Foundations thus established, we are introduced (via a teasing glimpse of Nikes at the foot of a curtain that appears to have a mind of its own) to the man in charge of the music, Jithin Thomas, who sings a traditional bhajan while Lijin Abraham (all the way from Hamilton) drops a sick hip-hop beat on the keyboard. He’s a strong singer who trips up and down the scales with confidence, displaying a willingness to adapt his culture in order to ensure its survival that is mirrored in his attire – a short kurta that is only an eye squint away from being the checkered shirt of everyman. In all, it’s the more successful of their two musical numbers, the second of which is a rendition of Bollywood crooner, Arijit Singh’s wildly famous Tum Hi Ho. Though the lyrics are displayed karaoke style, and we are entreated to sing and dance it’s just too sedate for spontaneity, the words too complex for clumsy western tongues.
Under the expert choreographical eye of Deepthi Sreejith come the dancers, each number carefully curated to illustrate an aspect of Indian culture. The tiny tots’ Lotus Dance display a cherubic sweetness, all pink and sparkle, innocence and light. Not so with the middle school maidens who channel some Kali energy into their Cobra Dance. Their white rimmed eyes and red painted palms create a formidable spectacle and enhance their exuberant performance. After a folk dance – a dandiya, which echoes shades of a tītī tōreae – comes the jewel in the crown: the five elements.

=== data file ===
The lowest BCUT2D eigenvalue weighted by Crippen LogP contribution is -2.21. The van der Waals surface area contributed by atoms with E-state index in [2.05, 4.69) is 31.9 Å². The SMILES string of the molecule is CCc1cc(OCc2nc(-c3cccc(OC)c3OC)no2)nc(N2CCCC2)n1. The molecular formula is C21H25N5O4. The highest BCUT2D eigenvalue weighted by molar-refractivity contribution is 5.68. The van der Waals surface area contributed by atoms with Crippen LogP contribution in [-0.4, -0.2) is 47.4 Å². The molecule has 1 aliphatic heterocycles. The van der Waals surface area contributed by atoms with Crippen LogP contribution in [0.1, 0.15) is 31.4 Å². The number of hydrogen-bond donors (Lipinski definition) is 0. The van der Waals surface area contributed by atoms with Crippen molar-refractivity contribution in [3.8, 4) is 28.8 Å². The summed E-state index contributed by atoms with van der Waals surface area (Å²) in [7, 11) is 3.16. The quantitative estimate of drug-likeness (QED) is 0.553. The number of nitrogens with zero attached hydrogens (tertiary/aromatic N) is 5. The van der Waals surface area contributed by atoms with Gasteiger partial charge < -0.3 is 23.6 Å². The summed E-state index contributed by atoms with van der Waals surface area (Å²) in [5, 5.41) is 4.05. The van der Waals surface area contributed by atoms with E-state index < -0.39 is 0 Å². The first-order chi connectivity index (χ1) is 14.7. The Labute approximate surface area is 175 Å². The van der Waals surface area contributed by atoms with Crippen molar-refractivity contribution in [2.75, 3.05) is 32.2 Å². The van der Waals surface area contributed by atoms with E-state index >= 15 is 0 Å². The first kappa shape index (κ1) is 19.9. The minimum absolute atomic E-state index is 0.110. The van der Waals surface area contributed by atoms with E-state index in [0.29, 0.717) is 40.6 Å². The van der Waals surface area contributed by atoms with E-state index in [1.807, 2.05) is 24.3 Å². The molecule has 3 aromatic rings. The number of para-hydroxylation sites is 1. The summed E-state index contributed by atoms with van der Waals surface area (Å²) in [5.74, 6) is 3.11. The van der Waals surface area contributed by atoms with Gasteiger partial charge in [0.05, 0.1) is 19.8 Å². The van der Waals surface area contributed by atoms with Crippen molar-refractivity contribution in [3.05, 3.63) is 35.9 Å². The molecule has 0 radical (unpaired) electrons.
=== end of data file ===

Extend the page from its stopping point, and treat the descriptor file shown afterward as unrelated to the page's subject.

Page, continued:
Deepthi herself depicts earth, with bold movements and mudras, and an impressive tharangam that mark her as a professional. Tableaux are used to raise awareness of water scarcity to a hindified version of Ed Sheeran’s Shape of You. Wind is a pair of butterflies whose billowing skirts are as much a part of the dance as they are costume, and which feature a breathtaking back bend. Fire is given the Bollywood treatment with a fun, dynamic performance. Space, the fifth element, particular to the vedic mahabhuta, is a vibrant contemporary dance fusing Indian gesture with seventies futurism. In all of this pageantry, the hidden MVP is Sreedevi Sunil Pai, creator of the opulent and innovative costumes and props that are worthy of the Municipal Theatre. If this isn’t her day job then it should be, and I fully expect to see her sights set on the World of Wearable Art in years to come.
Fittingly, the finale sees the performers assembled beneath New Zealand and Indian flags share National Anthems. Jithin is joined in Jai Hind by a majority of the older performers, while the younger chime in with Aotearoa, led by the wonderfully talented Jeriel Sajan, from whom I wish we’d heard more. The evening ends with the stage thrown open to the floor and an invitation extended for all and any who desire to join the performers for a final dance. It’s loosely choreographed and closes on a sweet scene of mothers, brothers, toddlers, the elderly being swept along in the mass movement. For tonight they have brought a little of India to the Bay, and shown that with such richness of culture there is plenty to share.